“The premises from which we begin are not arbitrary ones, not dogmas, but real premises from which abstraction can only be made in the imagination. They are the real individuals, their activity and the material conditions of their life, both those which they find already existing and those produced by their activity. These premises can thus be verified in a purely empirical way.
The first premise of all human history is, of course, the existence of living human individuals. Thus, the first fact to be established is the physical organisation of these individuals and their consequent relation to the rest of nature. Of course, we cannot here go either into the actual physical nature of man, or into the natural conditions in which man finds himself – geological, oro-hydrographical, climatic and so on. All historical writing must set out from these natural bases and their modification in the course of history through the action of men.” (Marx and Engels, Collected Works, volume 5, p. 31.)
In this process of obtaining their conditions of existence humans in particular construct and use tools as instruments of production, but so too, to a lesser degree, do other animals. Far more important for animals in this was the specialised development of parts of their body. And it was this aspect of Darwin’s “epoch-making work” (Capital, volume 1, Penguin edition, 1976, p. 461, note 6) that Marx referred to in the only comments published during his lifetime, and then only as footnotes in Capital, volume 1:
“Darwin has directed attention to the history of natural technology, i.e., the formation of organs of plants and animals, which serve as the instruments of production for sustaining their life. Does not the history of the productive organs of man in society, of organs that are the material basis of every particular organisation of society, deserve equal attention? And would not such a history be easier to compile, since, as Vico says, human history differs from natural history in that we have made the former, but not the latter. Technology reveals the active relation of man to nature, the direct process of the production of his life, and thereby it also lays bare the process of production of the social relations of his life, and of the mental conceptions that flow from those relations. . . . The weaknesses of the abstract materialism of natural science, a materialism which excludes the historical process, are immediately evident from the abstract and ideological conceptions expressed by their spokesmen whenever they venture beyond the bounds of their own speciality.” (Capital, volume 1, Penguin edition, 1976, pp. 493-494, note 4.)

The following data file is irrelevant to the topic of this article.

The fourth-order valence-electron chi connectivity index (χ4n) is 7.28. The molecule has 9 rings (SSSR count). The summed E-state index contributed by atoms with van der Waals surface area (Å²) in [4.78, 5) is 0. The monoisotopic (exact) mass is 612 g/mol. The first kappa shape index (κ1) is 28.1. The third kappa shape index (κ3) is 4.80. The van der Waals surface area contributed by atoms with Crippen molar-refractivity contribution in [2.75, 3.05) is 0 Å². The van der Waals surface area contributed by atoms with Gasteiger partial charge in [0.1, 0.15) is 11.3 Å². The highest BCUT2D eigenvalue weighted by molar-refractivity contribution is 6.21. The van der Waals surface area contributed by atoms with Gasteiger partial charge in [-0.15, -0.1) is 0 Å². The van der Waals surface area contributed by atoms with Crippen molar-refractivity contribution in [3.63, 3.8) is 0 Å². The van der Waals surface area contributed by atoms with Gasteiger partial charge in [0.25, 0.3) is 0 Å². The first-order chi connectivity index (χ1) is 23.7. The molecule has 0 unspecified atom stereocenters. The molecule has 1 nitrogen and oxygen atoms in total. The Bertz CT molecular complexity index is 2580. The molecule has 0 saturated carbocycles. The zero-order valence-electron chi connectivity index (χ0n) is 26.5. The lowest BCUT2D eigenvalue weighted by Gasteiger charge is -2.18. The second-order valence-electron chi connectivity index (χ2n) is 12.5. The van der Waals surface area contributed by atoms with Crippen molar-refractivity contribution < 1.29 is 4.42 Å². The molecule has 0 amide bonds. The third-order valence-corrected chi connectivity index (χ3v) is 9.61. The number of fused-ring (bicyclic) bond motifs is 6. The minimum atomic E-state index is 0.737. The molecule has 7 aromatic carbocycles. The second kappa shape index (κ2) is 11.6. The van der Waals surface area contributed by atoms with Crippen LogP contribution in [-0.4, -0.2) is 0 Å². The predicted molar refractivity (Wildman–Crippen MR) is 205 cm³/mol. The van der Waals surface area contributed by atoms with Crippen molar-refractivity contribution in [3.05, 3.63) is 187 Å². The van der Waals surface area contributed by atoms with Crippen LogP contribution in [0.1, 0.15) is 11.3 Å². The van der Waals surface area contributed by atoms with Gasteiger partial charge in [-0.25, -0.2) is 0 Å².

Throughout his work, Marx always made a distinction between natural history and human history, and the difference between animals and humans in their relationship to their conditions of existence. Again in the German Ideology, he and Engels had written of this: